"What is your impression of [the following religion]? As of today, is it very favorable, somewhat favorable, somewhat unfavorable, very unfavorable, of haven't you heard enough about that to say?" 3

Note that the question relates to a specific religion, and not the followers of that religion.

Religion Favorable Unfavorable Haven't heard enough Unsure
Christian fundamentalist religions 31% 31% 32% 6%
The Mormon religion 20 39 38 3
The Catholic religion 48 37 11 4
Other Christian religions
such as Protestantism
58 12 27 3
The Jewish religion 47 16 33 4
Scientology 8 52 37 3
The religion called Islam 19 45 31 5 4

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2007-APR: Institute for Jewish & Community Research poll: G.A. Tobin and Aryeh K. Weinberg, reported in 2007-APR that the percentage of American adults who hold warm/favorable feelings towards persons of a given religion are:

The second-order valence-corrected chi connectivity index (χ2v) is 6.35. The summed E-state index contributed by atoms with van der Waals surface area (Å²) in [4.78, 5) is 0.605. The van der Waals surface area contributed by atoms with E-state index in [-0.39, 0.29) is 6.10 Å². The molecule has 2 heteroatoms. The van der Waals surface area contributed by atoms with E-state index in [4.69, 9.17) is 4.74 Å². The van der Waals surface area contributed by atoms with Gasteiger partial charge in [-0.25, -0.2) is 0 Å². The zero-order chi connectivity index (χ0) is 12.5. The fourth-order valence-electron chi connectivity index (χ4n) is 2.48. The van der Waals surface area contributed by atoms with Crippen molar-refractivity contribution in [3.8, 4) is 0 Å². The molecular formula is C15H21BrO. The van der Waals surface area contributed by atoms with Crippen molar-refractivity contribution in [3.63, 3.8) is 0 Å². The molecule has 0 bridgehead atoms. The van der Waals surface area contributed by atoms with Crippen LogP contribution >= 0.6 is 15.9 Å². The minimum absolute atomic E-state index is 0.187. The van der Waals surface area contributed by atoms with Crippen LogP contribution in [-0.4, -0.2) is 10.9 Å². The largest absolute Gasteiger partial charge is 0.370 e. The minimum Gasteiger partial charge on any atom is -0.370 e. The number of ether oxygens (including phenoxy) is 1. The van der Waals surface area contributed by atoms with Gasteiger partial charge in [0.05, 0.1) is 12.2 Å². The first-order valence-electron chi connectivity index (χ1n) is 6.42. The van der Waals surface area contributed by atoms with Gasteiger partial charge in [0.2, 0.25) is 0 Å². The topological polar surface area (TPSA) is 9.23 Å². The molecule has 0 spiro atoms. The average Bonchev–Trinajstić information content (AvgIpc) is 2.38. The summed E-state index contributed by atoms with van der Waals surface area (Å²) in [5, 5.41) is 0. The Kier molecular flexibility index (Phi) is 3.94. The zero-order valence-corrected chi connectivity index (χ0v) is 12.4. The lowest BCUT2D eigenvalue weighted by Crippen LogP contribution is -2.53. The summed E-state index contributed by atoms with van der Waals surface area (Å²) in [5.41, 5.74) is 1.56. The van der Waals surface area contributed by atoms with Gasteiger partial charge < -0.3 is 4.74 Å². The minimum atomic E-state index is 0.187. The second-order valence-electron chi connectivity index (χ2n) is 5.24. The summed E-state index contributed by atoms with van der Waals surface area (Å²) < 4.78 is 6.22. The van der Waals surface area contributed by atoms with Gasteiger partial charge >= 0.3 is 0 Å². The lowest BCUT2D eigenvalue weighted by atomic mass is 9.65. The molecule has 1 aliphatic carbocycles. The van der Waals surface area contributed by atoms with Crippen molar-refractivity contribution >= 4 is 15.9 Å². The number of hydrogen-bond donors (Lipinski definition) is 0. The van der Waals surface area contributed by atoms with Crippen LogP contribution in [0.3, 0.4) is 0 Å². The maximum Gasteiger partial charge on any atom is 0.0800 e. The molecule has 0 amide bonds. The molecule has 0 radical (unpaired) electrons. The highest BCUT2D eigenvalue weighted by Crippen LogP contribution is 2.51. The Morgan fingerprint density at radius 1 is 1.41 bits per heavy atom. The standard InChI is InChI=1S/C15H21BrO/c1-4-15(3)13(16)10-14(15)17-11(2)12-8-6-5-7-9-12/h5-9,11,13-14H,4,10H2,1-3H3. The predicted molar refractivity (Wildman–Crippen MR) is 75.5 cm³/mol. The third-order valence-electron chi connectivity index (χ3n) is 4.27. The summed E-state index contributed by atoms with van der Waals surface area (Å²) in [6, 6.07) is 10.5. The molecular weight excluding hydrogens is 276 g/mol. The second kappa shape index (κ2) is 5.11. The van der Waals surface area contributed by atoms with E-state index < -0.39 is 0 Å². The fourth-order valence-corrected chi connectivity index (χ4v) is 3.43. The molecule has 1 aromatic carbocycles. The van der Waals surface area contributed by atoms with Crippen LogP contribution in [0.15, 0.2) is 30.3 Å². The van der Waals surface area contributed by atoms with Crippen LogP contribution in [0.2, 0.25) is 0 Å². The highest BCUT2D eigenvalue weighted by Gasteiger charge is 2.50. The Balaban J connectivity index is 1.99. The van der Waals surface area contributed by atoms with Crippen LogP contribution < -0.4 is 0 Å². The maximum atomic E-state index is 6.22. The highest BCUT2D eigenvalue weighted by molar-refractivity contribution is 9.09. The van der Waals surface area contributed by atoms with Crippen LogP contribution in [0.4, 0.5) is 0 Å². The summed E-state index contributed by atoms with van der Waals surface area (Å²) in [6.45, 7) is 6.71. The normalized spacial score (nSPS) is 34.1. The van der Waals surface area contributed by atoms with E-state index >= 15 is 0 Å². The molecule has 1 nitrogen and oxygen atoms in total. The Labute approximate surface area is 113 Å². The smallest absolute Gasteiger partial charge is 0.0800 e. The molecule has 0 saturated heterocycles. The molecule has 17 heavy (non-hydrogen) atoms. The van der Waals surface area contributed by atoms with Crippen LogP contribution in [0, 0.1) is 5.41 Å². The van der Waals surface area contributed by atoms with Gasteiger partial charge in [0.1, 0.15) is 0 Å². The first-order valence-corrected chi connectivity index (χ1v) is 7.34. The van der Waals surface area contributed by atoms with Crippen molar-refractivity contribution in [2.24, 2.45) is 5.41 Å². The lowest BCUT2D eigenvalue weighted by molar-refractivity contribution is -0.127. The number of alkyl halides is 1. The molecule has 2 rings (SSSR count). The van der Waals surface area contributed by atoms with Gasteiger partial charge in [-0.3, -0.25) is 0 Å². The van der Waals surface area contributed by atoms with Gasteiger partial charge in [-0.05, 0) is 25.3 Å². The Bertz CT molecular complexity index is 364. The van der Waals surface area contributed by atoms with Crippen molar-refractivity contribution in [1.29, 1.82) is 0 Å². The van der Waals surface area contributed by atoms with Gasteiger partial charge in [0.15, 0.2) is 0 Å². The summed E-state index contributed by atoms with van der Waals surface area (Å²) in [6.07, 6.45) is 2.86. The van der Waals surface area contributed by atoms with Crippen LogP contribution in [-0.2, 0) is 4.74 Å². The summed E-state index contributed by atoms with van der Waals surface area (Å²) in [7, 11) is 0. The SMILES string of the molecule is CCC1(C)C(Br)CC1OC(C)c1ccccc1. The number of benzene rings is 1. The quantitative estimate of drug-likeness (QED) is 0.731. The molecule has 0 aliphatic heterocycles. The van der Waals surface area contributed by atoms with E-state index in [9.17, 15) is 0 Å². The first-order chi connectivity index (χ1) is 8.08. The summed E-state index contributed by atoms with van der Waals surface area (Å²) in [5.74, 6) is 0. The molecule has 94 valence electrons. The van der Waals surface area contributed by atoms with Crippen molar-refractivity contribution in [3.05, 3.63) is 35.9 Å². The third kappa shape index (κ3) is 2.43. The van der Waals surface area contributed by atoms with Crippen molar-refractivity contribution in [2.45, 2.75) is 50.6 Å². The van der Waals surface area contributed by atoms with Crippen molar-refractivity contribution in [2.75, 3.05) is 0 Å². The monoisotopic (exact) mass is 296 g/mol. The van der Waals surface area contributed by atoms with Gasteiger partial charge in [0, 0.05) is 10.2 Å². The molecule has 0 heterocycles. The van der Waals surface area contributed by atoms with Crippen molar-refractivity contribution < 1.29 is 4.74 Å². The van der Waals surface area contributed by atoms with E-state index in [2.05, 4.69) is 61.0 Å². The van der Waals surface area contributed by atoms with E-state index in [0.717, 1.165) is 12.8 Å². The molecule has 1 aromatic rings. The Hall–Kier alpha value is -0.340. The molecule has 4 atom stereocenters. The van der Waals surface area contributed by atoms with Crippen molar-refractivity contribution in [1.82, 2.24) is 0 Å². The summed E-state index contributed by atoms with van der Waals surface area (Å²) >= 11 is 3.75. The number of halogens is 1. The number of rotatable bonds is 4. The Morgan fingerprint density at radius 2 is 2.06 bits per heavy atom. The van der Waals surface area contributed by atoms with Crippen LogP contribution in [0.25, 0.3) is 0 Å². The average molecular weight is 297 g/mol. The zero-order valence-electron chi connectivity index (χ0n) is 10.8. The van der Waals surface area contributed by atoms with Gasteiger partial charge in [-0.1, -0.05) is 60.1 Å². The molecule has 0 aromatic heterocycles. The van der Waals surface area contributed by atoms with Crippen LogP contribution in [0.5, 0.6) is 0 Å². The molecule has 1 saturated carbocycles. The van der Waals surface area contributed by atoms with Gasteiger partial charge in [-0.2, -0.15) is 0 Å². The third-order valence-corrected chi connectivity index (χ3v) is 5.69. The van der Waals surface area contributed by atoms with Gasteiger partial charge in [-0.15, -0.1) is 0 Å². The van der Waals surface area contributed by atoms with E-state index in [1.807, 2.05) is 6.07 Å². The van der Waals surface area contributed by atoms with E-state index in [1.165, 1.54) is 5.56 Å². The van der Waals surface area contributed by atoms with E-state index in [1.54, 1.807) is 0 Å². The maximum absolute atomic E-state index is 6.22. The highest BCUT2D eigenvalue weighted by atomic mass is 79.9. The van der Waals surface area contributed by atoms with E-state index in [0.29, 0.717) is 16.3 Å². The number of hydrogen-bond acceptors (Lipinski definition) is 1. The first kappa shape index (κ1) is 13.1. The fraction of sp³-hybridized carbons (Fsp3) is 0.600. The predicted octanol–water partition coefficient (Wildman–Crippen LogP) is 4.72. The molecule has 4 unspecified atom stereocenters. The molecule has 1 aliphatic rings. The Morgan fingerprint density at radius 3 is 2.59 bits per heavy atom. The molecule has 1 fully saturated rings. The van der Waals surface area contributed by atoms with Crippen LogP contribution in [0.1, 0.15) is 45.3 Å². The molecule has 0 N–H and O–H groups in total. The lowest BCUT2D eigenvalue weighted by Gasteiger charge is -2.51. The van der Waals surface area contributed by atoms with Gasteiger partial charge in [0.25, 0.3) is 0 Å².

50% towards Roman Catholics and Jews,


Evangelical Christians, 42%,


Non-Evangelical Christians, 36%,


Muslims, 36%,


Mormons, 35%,


Buddhists, 34%,


Persons not practicing any religion, 33%, and


Atheists, 18%.

They note a curious interplay between Jews and evangelical Christians. Tobin and Weinberg, note that:

"Among the public, while 60% of Evangelicals feel warm/favorable toward Jews, 37% of Jews feel cool/unfavorable toward Evangelicals, including 26% who feel very cold/unfavorable, revealing a bit of a one-sided affinity between the two communities." 4